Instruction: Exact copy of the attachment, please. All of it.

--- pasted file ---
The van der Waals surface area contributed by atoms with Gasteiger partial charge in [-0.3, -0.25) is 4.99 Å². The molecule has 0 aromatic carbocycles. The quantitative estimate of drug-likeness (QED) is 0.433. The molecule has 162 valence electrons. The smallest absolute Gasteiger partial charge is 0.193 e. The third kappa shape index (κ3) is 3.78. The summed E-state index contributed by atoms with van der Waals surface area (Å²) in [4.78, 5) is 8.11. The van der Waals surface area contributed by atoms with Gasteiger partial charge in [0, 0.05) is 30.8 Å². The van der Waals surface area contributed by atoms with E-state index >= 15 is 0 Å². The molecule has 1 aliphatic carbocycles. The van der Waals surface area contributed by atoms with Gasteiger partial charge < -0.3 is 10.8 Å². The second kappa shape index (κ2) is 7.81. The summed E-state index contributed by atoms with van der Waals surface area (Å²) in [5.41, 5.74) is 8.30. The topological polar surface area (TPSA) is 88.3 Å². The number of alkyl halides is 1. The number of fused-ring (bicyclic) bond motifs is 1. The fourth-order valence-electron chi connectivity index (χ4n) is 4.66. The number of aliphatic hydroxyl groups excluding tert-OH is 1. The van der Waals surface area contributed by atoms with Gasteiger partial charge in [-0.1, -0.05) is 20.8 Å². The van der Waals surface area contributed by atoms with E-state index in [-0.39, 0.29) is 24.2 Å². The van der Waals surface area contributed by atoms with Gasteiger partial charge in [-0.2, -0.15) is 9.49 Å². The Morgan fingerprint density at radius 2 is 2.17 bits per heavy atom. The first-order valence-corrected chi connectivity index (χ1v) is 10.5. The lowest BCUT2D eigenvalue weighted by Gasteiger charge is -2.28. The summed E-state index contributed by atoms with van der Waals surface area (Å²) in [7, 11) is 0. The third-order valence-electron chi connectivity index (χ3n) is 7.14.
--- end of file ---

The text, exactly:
The van der Waals surface area contributed by atoms with Gasteiger partial charge in [-0.3, -0.25) is 4.99 Å². The molecule has 0 aromatic carbocycles. The quantitative estimate of drug-likeness (QED) is 0.433. The molecule has 162 valence electrons. The smallest absolute Gasteiger partial charge is 0.193 e. The third kappa shape index (κ3) is 3.78. The summed E-state index contributed by atoms with van der Waals surface area (Å²) in [4.78, 5) is 8.11. The van der Waals surface area contributed by atoms with Gasteiger partial charge in [0, 0.05) is 30.8 Å². The van der Waals surface area contributed by atoms with E-state index >= 15 is 0 Å². The molecule has 1 aliphatic carbocycles. The van der Waals surface area contributed by atoms with Gasteiger partial charge < -0.3 is 10.8 Å². The second kappa shape index (κ2) is 7.81. The summed E-state index contributed by atoms with van der Waals surface area (Å²) in [5.41, 5.74) is 8.30. The topological polar surface area (TPSA) is 88.3 Å². The number of alkyl halides is 1. The number of fused-ring (bicyclic) bond motifs is 1. The fourth-order valence-electron chi connectivity index (χ4n) is 4.66. The number of aliphatic hydroxyl groups excluding tert-OH is 1. The van der Waals surface area contributed by atoms with Gasteiger partial charge in [-0.1, -0.05) is 20.8 Å². The van der Waals surface area contributed by atoms with E-state index in [-0.39, 0.29) is 24.2 Å². The van der Waals surface area contributed by atoms with Gasteiger partial charge in [-0.2, -0.15) is 9.49 Å². The Morgan fingerprint density at radius 2 is 2.17 bits per heavy atom. The first-order valence-corrected chi connectivity index (χ1v) is 10.5. The lowest BCUT2D eigenvalue weighted by Gasteiger charge is -2.28. The summed E-state index contributed by atoms with van der Waals surface area (Å²) in [7, 11) is 0. The third-order valence-electron chi connectivity index (χ3n) is 7.14.